Welcome to my blog. I write about fitting in, sticking out, and missing the motherland as a serial foreigner.

My brother, the extra: Twilight movie experience

The view from Steven's seat in the Forks High School cafeteria (actually Madison High School in Portland)

I've had a few requests for details from my brother Steven's experience as a Twilight movie extra. You guys are lucky - when I asked him about it over the phone, he basically said, "Yeah, it was neat. I'm really tired." In case it's not obvious, he's 15 years old. But for you, dear readers, he wrote a coherent synopsis of his whole experience. Here it is, in his own words, only lightly edited by me, mostly for paragraph breaks.

After I signed up and went downtown to [the casting agency's] office for a photo shoot, I would check their website once in a while to see the status of my role. After a couple weeks of waiting, I got a text message from the website, saying to check my new job position on the page. I checked my availability to work on a couple days during spring break, and soon they officially cast me. I was originally supposed to go in on a Monday and Tuesday, but they postponed a few times, so it turned out to be a Thursday and Friday that I filmed.

I left at 5:00 Thursday morning, because I had to check in at Madison High School in East Portland at 6:00. I waited in a line for 15 minutes, and when I got up to the front, I received a form asking for my information, including my SSN, permit #, and other basic items for payment. They sent me to the school auditorium with my wardrobe (yes, they had me bring 5 outfits), and I got into another long line waiting for an outfit to be approved by a wardrobe lady. After that, everyone just chilled in the auditorium for 3 or 4 hours, waiting to be called on set. Good thing I brought a book to read.

Then, about 40 out of the 90 extras were called to be in a scene. The rest of us played games for another couple hours. A channel 8 cameraman came in and interviewed a couple extras, one of which was right next to me, so I was in the frame :). Soon after, the rest of us were called to the cafeteria.

As I walked through the halls, I saw posters with "Forks High School" written on them, dates of the prom, etc. In the cafeteria, some of the crew sat us down at tables as if we were at a restaurant. They put a tray with mostly edible food in front of each of us. I got macaroni and cheese and juice, which was too old to eat. The crew selected a few of the extras to just walk around the cafeteria, with no particular destination. After a rehearsal of the scene with the extras, the cast came in and filled a couple of tables at opposite ends of the cafeteria. Each scene was filmed 4-12 times. A little later in the day, there was a food fight, and some of the extras volunteered to throw food.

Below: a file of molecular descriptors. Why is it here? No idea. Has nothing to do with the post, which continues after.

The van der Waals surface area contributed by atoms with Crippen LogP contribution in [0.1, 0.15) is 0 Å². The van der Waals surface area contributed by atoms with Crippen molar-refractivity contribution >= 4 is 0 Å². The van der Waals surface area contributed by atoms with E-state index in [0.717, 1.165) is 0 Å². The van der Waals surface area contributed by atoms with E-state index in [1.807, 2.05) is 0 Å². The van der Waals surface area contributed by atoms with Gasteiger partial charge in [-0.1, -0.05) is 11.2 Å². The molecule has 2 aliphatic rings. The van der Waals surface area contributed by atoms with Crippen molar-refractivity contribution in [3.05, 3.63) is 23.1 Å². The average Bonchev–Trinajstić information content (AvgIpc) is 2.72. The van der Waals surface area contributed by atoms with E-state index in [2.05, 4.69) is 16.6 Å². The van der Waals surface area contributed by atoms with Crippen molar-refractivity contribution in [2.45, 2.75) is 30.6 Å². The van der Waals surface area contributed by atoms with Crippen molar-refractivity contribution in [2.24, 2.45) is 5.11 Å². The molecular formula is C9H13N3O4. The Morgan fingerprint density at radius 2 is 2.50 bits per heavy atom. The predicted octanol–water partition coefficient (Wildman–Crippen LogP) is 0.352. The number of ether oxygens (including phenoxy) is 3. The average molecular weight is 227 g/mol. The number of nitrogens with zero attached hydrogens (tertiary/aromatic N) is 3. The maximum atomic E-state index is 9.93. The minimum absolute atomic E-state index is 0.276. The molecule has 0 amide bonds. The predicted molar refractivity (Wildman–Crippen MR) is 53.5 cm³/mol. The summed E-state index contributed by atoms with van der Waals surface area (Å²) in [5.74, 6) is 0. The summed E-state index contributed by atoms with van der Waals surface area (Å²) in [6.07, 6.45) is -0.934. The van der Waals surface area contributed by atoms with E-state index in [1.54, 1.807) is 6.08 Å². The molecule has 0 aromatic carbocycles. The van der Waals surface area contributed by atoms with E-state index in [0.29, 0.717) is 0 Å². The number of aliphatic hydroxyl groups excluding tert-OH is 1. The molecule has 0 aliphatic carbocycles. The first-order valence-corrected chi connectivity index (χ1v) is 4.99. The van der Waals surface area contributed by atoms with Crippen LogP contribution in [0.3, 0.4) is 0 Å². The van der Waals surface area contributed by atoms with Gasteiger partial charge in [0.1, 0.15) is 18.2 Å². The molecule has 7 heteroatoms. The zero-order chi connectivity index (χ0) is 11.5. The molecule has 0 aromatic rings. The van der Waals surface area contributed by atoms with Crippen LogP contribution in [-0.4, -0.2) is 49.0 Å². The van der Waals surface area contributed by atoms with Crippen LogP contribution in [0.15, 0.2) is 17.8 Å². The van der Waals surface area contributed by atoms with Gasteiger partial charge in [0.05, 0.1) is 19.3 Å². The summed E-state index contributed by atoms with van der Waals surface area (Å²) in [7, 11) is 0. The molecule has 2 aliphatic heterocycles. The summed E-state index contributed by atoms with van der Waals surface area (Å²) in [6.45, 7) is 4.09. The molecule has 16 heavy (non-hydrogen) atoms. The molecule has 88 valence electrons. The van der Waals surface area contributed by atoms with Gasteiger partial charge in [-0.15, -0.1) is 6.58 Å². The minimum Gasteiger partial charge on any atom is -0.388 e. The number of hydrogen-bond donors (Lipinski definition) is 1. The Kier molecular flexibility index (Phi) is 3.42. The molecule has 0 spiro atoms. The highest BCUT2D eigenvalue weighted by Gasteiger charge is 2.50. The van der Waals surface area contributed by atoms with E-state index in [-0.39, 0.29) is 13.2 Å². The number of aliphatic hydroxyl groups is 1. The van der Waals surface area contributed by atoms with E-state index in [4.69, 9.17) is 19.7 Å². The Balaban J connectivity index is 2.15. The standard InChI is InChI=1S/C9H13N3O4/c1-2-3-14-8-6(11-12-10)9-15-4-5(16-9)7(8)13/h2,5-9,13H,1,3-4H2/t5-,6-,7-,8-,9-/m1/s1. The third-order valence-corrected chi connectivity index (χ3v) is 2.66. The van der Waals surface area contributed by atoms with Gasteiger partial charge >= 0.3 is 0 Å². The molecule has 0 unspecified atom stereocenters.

At some point during the day, I went to talk to someone I knew from the auditorium who was talking to Kristen Stewart, so I had the chance to talk to her for a minute. Near the end of the day, I was chosen by one of the crew to walk past Edward. After a tiring 13 hours, I finally got to go home. Went back the next day, repeated.

In the auditorium, which was the place where people went when they weren't filming at the moment, there were snacks. At about 1:00, we all had a 40-minute lunch break. It was better food than I had expected. It was at lunch where I walked around the corner and bumped into Edward. My claim to fame.

On day two, I sat at the table next to the Cullens, and I overheard a lot of their conversations when the camera wasn't rolling. Rosalie was crabby and really bossy toward the crew, and cussed a lot. Jasper cussed a lot, but he was more laid back. When one of the crew came up and took a picture of them, he gave the camera the bird. Alice was really nice, she seemed intelligent. Emmett was really tall. He seemed nice also. Edward was very independent, and tried to concentrate a lot, but occasionally joined in their conversations. Bella was nice when I talked to her. The actors actually got to order the food that was put in front of them, and that was when Rosalie demanded a brownie and a Propel.

Our directions during filming were to never look directly at the camera, and act like you were having a good time with the people at your table when the camera was rolling.

Overall, it was really interesting to see how they filmed movies, and it was cool to see the actors. But it was also hours and hours of waiting, and I wouldn't be willing to do it again if I didn't get paid $260.
Thanks, Steven!

(See this post for a follow-up.)

Blockage of mystery

Just doing my civic duty